Photo Eduardo Taulois on Unsplash

A workflow handler can easily become a monster. We had to give ourselves some principles and limits:

Principles of lemmings

A) Lemmings must behave like any human user

It must do what a human user do, only faster. Indeed, each time we tried to do more, it felt like a layer of “black magic” to some of our beta testers. We will stick to “simple and stupid”.

B) Lemmings must stay non-intrusive**

The whole stuff must be pip-installable by a user without root access. As a consequence, it must comply to the usual constraints for non-root users. In particular, no extra-work shall be given to the Computer Support Group of the cluster hosting the simulations.

C) Lemmings must not replace pre-existing services**.

There are many useful services, like advanced accounting or monitoring, already made available by the computer support. Lemmings must not become an alternative.

Limits of lemmings

Lemming is no more allowing restarts without resets

A soft workflow restart is , for exemple, when your workflow fails at step 4, you fix it and relaunch, and the logs restart from step 4. However, we found the hard way that making a workflow compatible with these restarts was horrible, at best. As a rebound effect, we had some hellish supports.

We eventually found that better workflows using disc-based information instead of database and loops numbers were much more resilient. In case of crash, simply relaunch a new lemmings. This is the current best practice.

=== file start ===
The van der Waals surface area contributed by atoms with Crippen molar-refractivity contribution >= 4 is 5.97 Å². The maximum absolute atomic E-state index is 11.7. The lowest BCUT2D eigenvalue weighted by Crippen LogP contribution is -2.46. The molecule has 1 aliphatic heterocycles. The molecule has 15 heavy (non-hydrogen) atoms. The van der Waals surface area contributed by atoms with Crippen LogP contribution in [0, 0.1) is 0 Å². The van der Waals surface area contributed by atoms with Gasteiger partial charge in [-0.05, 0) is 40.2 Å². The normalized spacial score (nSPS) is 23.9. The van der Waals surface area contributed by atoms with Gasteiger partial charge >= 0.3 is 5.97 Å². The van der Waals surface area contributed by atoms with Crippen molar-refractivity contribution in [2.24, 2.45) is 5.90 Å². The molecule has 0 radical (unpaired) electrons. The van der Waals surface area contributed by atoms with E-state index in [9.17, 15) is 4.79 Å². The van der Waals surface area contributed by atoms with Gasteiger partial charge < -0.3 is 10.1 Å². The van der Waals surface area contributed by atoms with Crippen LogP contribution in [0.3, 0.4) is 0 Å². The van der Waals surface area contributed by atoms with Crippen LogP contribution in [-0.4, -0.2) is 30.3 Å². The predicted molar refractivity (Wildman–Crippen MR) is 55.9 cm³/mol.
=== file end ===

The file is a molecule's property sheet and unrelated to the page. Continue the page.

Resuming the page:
(Principle A)

Lemming will not tidy up your folders for you

When you use Lemmings, a lot of .log , .o and .e. It is tempting to make Lemmings able to tidy up the folders, moving all these ugly files aways from your line of sight … but:

HPC jobs are bound to crash. At those times, the support need your log files in place where they expect to find it. If lemmings (re)moves things on its own, only a lemming expert will know where to search.

It is therefore a better practice to make your own “cleaner script”, and use it manually when needed.

(Principle A)

Lemmings is not a simulation monitoring system

A simulation monitoring system need a persistent database, able to cope with errors and failure. To our knowledge, there is no way to ensure a persistent database without a close collaboration with the HPC ressource support group. (Principles B & C)

Lemmings is no more a CPU-consumption limiter

Initially a lemmings job asked the user how much hours he was ready to spend before launch. We observed a rebound effect about some of our users: having this feature made them careless. The cpu-limit was replaced by a systematic, nominative disclaimer at each command.

While lemmings try to provide you somme accounting information, these are indicative values. All users have an official accounting protocol, and need to know how to monitor their allocation.

(Principle C)